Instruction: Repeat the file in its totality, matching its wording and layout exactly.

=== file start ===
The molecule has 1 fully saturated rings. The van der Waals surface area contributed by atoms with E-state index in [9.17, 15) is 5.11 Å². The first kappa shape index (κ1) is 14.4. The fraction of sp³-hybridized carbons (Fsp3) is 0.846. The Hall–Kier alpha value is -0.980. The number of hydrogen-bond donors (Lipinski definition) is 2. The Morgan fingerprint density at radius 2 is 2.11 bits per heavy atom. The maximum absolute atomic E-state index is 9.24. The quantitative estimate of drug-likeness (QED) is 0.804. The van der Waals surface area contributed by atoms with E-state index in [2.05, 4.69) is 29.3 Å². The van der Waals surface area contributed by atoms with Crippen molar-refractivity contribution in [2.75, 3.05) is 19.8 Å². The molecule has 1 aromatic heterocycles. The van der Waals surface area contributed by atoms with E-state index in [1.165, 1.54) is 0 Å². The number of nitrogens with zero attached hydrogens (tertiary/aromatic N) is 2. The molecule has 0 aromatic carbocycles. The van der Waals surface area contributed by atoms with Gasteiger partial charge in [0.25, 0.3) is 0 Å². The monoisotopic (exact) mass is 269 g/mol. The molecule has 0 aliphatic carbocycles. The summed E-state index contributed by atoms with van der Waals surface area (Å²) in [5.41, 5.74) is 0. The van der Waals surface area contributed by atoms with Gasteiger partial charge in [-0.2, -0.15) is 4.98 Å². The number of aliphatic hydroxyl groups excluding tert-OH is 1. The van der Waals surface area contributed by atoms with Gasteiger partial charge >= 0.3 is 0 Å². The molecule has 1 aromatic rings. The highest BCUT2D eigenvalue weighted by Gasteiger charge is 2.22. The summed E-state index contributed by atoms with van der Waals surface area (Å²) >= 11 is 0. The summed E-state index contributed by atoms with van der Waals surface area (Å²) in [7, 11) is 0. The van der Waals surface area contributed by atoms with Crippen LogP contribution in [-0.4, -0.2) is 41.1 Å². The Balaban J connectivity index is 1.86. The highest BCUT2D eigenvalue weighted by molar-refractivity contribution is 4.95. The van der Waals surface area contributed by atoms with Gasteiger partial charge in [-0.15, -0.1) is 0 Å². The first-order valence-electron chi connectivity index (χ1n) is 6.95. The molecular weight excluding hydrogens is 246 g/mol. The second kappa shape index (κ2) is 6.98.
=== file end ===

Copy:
The molecule has 1 fully saturated rings. The van der Waals surface area contributed by atoms with E-state index in [9.17, 15) is 5.11 Å². The first kappa shape index (κ1) is 14.4. The fraction of sp³-hybridized carbons (Fsp3) is 0.846. The Hall–Kier alpha value is -0.980. The number of hydrogen-bond donors (Lipinski definition) is 2. The Morgan fingerprint density at radius 2 is 2.11 bits per heavy atom. The maximum absolute atomic E-state index is 9.24. The quantitative estimate of drug-likeness (QED) is 0.804. The van der Waals surface area contributed by atoms with E-state index in [2.05, 4.69) is 29.3 Å². The van der Waals surface area contributed by atoms with Crippen molar-refractivity contribution in [2.75, 3.05) is 19.8 Å². The molecule has 1 aromatic heterocycles. The van der Waals surface area contributed by atoms with E-state index in [1.165, 1.54) is 0 Å². The number of nitrogens with zero attached hydrogens (tertiary/aromatic N) is 2. The molecule has 0 aromatic carbocycles. The van der Waals surface area contributed by atoms with Gasteiger partial charge in [0.25, 0.3) is 0 Å². The monoisotopic (exact) mass is 269 g/mol. The molecule has 0 aliphatic carbocycles. The summed E-state index contributed by atoms with van der Waals surface area (Å²) in [5.41, 5.74) is 0. The van der Waals surface area contributed by atoms with Gasteiger partial charge in [-0.2, -0.15) is 4.98 Å². The number of aliphatic hydroxyl groups excluding tert-OH is 1. The van der Waals surface area contributed by atoms with Gasteiger partial charge >= 0.3 is 0 Å². The molecule has 1 aromatic rings. The highest BCUT2D eigenvalue weighted by Gasteiger charge is 2.22. The summed E-state index contributed by atoms with van der Waals surface area (Å²) >= 11 is 0. The summed E-state index contributed by atoms with van der Waals surface area (Å²) in [7, 11) is 0. The van der Waals surface area contributed by atoms with Crippen LogP contribution in [-0.4, -0.2) is 41.1 Å². The Balaban J connectivity index is 1.86. The highest BCUT2D eigenvalue weighted by molar-refractivity contribution is 4.95. The van der Waals surface area contributed by atoms with Gasteiger partial charge in [-0.15, -0.1) is 0 Å². The first-order valence-electron chi connectivity index (χ1n) is 6.95. The molecular weight excluding hydrogens is 246 g/mol. The second kappa shape index (κ2) is 6.98.